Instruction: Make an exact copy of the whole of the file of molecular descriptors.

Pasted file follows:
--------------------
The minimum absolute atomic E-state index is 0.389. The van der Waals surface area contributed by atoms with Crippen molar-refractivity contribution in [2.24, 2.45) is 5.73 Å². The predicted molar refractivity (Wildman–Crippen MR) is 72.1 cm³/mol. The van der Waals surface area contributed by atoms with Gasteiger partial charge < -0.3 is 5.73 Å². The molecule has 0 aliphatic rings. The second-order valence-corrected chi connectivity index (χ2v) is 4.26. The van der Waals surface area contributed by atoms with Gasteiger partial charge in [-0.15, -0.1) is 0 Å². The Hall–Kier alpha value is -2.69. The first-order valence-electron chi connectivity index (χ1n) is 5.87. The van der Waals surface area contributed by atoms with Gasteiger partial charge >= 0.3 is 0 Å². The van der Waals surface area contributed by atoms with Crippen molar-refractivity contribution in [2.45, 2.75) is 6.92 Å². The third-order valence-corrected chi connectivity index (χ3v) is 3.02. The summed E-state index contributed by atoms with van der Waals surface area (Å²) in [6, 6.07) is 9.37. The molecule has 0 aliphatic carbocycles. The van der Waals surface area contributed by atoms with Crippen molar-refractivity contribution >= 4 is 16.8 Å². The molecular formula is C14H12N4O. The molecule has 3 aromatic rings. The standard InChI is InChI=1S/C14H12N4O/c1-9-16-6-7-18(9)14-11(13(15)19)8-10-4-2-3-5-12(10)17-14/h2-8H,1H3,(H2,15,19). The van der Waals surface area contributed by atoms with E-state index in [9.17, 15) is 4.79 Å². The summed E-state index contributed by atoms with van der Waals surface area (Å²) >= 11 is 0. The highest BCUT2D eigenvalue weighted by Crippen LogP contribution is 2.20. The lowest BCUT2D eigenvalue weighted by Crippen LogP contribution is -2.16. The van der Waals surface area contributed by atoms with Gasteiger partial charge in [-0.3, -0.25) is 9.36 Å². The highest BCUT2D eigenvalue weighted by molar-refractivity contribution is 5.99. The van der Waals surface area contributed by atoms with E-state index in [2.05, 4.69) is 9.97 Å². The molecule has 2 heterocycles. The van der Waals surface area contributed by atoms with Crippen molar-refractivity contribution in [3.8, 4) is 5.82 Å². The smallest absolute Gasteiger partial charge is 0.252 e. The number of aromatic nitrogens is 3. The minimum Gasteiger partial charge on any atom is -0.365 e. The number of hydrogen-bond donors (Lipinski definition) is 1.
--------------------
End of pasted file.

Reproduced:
The minimum absolute atomic E-state index is 0.389. The van der Waals surface area contributed by atoms with Crippen molar-refractivity contribution in [2.24, 2.45) is 5.73 Å². The predicted molar refractivity (Wildman–Crippen MR) is 72.1 cm³/mol. The van der Waals surface area contributed by atoms with Gasteiger partial charge < -0.3 is 5.73 Å². The molecule has 0 aliphatic rings. The second-order valence-corrected chi connectivity index (χ2v) is 4.26. The van der Waals surface area contributed by atoms with Gasteiger partial charge in [-0.15, -0.1) is 0 Å². The Hall–Kier alpha value is -2.69. The first-order valence-electron chi connectivity index (χ1n) is 5.87. The van der Waals surface area contributed by atoms with Gasteiger partial charge >= 0.3 is 0 Å². The van der Waals surface area contributed by atoms with Crippen molar-refractivity contribution in [2.45, 2.75) is 6.92 Å². The third-order valence-corrected chi connectivity index (χ3v) is 3.02. The summed E-state index contributed by atoms with van der Waals surface area (Å²) in [6, 6.07) is 9.37. The molecule has 0 aliphatic carbocycles. The van der Waals surface area contributed by atoms with Crippen molar-refractivity contribution >= 4 is 16.8 Å². The molecular formula is C14H12N4O. The molecule has 3 aromatic rings. The standard InChI is InChI=1S/C14H12N4O/c1-9-16-6-7-18(9)14-11(13(15)19)8-10-4-2-3-5-12(10)17-14/h2-8H,1H3,(H2,15,19). The van der Waals surface area contributed by atoms with E-state index in [9.17, 15) is 4.79 Å². The summed E-state index contributed by atoms with van der Waals surface area (Å²) >= 11 is 0. The highest BCUT2D eigenvalue weighted by Crippen LogP contribution is 2.20. The lowest BCUT2D eigenvalue weighted by Crippen LogP contribution is -2.16. The van der Waals surface area contributed by atoms with Gasteiger partial charge in [-0.3, -0.25) is 9.36 Å². The highest BCUT2D eigenvalue weighted by molar-refractivity contribution is 5.99. The van der Waals surface area contributed by atoms with E-state index in [2.05, 4.69) is 9.97 Å². The molecule has 2 heterocycles. The van der Waals surface area contributed by atoms with Crippen molar-refractivity contribution in [3.8, 4) is 5.82 Å². The smallest absolute Gasteiger partial charge is 0.252 e. The number of aromatic nitrogens is 3. The minimum Gasteiger partial charge on any atom is -0.365 e. The number of hydrogen-bond donors (Lipinski definition) is 1.